Barbara Shelley, the leading lady of the Hammer Horror films, has passed away at the age of 88.
Barbara Shelley has died at the age of 88.
The screen legend was the number one female star of the Hammer Horror films of the 1950s and 1960s and featured in movies such as 'Dracula: Prince of Darkness', 'The Gorgon', 'Rasputin: The Mad Monk' and 'Quatermass and the Pit' and her passing has been met with much sadness from fans of the genre.
Paying tribute the late star, Barbara's agent Thomas Bowington, said: "She really was Hammer's number one leading lady and the technicolour queen of Hammer.
"On screen she could be quietly evil. She goes from statuesque beauty to just animalistic wildness.
"She was a regular favourite of Hammer events and autograph shows but also performed on stage with the RSC."
Thomas explained how the actress had recently contracted coronavirus in hospital although she had recovered from the respiratory illness and ultimately passed away due to underlying health issues.
Thomas said: "It wasn't the COVID that took her, she had underlying issues."
Barbara also starred in the 'Doctor Who' episode 'Planet Of Fire' opposite Peter Davison as the Fifth Doctor.
Shelley previously recalled how "lucky" she was to work alongside horror icons Sir Christopher Lee and Peter Cushing on the Hammer flicks.
She said: "To work with Peter Cushing and Christopher Lee ... I've been more than lucky, I've been honoured.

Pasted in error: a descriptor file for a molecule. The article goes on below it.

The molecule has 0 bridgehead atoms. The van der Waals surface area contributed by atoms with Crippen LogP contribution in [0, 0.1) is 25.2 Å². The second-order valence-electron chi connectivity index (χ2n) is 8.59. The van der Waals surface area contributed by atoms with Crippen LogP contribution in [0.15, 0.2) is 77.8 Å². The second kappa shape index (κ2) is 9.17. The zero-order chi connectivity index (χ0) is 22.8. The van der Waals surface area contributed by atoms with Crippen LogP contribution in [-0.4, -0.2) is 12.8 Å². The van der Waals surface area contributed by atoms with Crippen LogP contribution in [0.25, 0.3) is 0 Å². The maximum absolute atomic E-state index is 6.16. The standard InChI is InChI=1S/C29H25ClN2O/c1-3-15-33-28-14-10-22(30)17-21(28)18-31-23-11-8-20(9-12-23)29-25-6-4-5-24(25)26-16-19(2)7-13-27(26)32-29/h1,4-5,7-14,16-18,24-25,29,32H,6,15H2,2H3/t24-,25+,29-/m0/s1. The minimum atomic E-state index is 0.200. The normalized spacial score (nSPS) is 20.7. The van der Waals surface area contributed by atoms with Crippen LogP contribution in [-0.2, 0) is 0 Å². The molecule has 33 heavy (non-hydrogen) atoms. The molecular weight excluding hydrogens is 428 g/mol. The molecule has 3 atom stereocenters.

"They were so wonderful to work with, both so generous as actors with a wonderful atmosphere on the set and a wonderful sense of humour.
"When we were working, especially with Chris, who's got a great sense of humour, we used to have jokes before and after shooting."
Who is on your must-see list this year?
The baby on Nirvana’s Nevermind album is suing for sexual exploitation.
The unlikely pairing of the The Screamin' Ab Dabs singer Alison Moyet with "pretty boy" pop pioneer Vince Clarke may have been something of an...
Fans are doing their own investigation into Bob Dylan sex abuse claims.
Left-field alternative pop didn't really get any better than 'Beautiful Freak' in 1996 and arguably it's rarely been bettered since.
London based Australian artist Nick Kingswell says that he "can't wait to share [his] new songs in a live setting with real humans" now that lockdown...
Happier Than Ever is one of the most highly anticipated album releases of the year, which puts an awful lot of pressure on a woman who’s faced more...